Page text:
It seemed like the Rebels were always in a half-court game against the Lions. They walked the ball up the court every time. They only forced 12 turnovers for the game (a meager four in the second half). This prevented the Rebels to getting easy baskets in transition. Ironically, it was the Rebels 24 offensive turnovers that led to a number of easy baskets for LMU.
If you are not able to get into a running game and forced to play in a half-court game, it is important to reverse the ball from one side of the court to the other a number of times in order to get the defense moving and often out of position. This allows better opportunity to drive or find a cutter to the basket. However, against LMU, the Rebels offense seemed out of sync and not really having a purpose. More times or not they looked to drive off of one or two passes and no ball reversals. This meant they were attacking the basket or taking shots when the defense was at its strongest. This led to a lot of bad shots and unforced turnovers.
Bad offense usually leads to bad defense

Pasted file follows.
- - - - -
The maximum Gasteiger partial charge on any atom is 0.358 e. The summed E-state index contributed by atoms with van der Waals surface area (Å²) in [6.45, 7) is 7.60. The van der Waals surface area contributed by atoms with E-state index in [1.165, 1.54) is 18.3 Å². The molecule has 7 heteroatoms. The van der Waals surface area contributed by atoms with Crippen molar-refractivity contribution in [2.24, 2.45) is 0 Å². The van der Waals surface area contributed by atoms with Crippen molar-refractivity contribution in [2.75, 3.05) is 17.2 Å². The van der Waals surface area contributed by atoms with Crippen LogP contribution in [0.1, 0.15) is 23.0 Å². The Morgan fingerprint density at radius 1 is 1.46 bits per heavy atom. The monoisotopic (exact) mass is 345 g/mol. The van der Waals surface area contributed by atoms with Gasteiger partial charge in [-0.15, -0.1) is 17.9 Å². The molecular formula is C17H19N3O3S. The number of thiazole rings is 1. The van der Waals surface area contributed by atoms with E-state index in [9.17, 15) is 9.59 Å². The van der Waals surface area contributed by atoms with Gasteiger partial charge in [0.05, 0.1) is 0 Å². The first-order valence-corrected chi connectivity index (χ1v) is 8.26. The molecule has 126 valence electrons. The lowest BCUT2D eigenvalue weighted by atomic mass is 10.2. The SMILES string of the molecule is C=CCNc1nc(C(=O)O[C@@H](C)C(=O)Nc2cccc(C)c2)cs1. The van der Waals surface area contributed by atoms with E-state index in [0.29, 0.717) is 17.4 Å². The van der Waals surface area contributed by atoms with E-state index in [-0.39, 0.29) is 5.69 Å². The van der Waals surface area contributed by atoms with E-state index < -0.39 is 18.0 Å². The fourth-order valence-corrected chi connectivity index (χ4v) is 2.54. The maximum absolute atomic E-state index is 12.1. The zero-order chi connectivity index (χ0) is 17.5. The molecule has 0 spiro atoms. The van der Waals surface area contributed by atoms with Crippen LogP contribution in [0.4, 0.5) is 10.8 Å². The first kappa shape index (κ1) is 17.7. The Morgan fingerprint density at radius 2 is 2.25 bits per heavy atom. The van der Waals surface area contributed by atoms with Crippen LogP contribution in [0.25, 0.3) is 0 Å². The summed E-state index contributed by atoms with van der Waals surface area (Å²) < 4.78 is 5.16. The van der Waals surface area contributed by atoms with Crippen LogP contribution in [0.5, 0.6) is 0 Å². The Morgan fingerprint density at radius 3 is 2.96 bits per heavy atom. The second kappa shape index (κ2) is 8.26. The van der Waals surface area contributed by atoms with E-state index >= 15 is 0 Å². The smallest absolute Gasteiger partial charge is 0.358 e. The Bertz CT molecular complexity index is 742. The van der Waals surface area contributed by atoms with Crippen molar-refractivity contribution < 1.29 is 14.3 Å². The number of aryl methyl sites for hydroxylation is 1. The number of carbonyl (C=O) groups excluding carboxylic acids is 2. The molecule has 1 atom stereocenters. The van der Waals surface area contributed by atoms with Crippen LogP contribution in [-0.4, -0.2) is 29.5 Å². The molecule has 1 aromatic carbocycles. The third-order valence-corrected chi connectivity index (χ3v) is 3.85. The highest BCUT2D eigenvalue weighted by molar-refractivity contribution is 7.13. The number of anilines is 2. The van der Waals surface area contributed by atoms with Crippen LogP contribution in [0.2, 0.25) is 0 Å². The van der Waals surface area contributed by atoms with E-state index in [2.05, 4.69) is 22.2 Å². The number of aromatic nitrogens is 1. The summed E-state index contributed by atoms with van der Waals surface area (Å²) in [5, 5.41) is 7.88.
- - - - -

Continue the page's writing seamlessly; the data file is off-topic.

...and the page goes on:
If your offense takes bad shots it usually leads to long rebounds and fast break opportunities for your opponent. In addition, if you turn the ball over it usually means a fast break opportunity for your opponent. Thus, your defense will look bad. Against LMU, the Rebels took too many bad shots and turn the ball over way too many times. The result was very predictable. It was a bad game and an embarrassing loss.
Good Offense + Good Defense = Good Basketball
The good news is the Rebels seemed to learn their lesson from the LMU loss. UNLV played much better against both UC Riverside and University of Oakland. Their offense had much better ball movement which predictably led to easier shots. Against UC-Riverside the Rebels shot 52 percent from the field and only turned the ball over 11 times. Rebels blew out the Highlanders, 72-51.
The brightest spot from the Rebels came from their bench which outscored the starters 41-31. Sophomore Tervel Beck and freshman Bryce Hamilton led the Rebels in scoring 11 and 14 points, respectively.
The Rebels were even better against University of Oakland. This was the first time all season where it looked like UNLV was clicking, both offensively and defensively, as they beat Grizzlies handedly, 74-61. The Rebels found their missing runnin’ game. By limiting the Grizzlies to 37 percent shooting and dominating the rebound advantage, UNLV was able to get out in transition and execute their secondary break for several easy baskets.